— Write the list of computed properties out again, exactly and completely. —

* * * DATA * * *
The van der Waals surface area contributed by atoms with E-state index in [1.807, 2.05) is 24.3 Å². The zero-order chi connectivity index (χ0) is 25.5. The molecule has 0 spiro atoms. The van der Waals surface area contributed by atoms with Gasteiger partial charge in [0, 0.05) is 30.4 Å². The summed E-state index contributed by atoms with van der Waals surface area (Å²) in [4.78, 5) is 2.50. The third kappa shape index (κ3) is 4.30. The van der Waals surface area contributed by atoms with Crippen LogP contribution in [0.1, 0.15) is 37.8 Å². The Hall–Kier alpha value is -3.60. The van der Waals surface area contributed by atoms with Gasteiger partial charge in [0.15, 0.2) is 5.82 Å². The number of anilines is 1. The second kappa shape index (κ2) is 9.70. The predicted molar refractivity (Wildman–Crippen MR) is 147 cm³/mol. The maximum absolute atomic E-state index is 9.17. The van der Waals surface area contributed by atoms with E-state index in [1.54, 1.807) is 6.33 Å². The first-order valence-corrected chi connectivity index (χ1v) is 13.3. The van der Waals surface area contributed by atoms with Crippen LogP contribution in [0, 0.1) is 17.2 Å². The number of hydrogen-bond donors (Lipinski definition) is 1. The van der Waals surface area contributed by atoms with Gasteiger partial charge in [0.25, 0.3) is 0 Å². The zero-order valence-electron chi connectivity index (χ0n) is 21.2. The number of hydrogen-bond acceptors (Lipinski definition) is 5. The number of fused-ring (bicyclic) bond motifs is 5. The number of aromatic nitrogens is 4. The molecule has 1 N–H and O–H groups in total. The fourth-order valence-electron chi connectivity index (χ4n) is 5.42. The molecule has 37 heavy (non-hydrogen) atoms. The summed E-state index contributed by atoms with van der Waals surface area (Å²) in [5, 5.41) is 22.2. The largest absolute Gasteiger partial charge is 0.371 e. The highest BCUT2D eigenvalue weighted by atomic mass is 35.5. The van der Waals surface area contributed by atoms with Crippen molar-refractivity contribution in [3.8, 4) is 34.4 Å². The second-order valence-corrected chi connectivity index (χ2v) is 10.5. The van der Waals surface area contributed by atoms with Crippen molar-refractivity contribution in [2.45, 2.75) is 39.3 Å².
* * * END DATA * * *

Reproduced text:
The van der Waals surface area contributed by atoms with E-state index in [1.807, 2.05) is 24.3 Å². The zero-order chi connectivity index (χ0) is 25.5. The molecule has 0 spiro atoms. The van der Waals surface area contributed by atoms with Gasteiger partial charge in [0, 0.05) is 30.4 Å². The summed E-state index contributed by atoms with van der Waals surface area (Å²) in [4.78, 5) is 2.50. The third kappa shape index (κ3) is 4.30. The van der Waals surface area contributed by atoms with Crippen LogP contribution in [0.1, 0.15) is 37.8 Å². The Hall–Kier alpha value is -3.60. The van der Waals surface area contributed by atoms with Gasteiger partial charge in [0.15, 0.2) is 5.82 Å². The number of anilines is 1. The second kappa shape index (κ2) is 9.70. The predicted molar refractivity (Wildman–Crippen MR) is 147 cm³/mol. The maximum absolute atomic E-state index is 9.17. The van der Waals surface area contributed by atoms with E-state index in [1.54, 1.807) is 6.33 Å². The first-order valence-corrected chi connectivity index (χ1v) is 13.3. The van der Waals surface area contributed by atoms with Crippen LogP contribution in [0, 0.1) is 17.2 Å². The number of hydrogen-bond donors (Lipinski definition) is 1. The van der Waals surface area contributed by atoms with Gasteiger partial charge in [0.25, 0.3) is 0 Å². The zero-order valence-electron chi connectivity index (χ0n) is 21.2. The number of hydrogen-bond acceptors (Lipinski definition) is 5. The number of fused-ring (bicyclic) bond motifs is 5. The number of aromatic nitrogens is 4. The molecule has 1 N–H and O–H groups in total. The fourth-order valence-electron chi connectivity index (χ4n) is 5.42. The molecule has 37 heavy (non-hydrogen) atoms. The summed E-state index contributed by atoms with van der Waals surface area (Å²) in [5, 5.41) is 22.2. The largest absolute Gasteiger partial charge is 0.371 e. The highest BCUT2D eigenvalue weighted by atomic mass is 35.5. The van der Waals surface area contributed by atoms with Crippen molar-refractivity contribution in [3.8, 4) is 34.4 Å². The second-order valence-corrected chi connectivity index (χ2v) is 10.5. The van der Waals surface area contributed by atoms with Crippen molar-refractivity contribution in [2.45, 2.75) is 39.3 Å².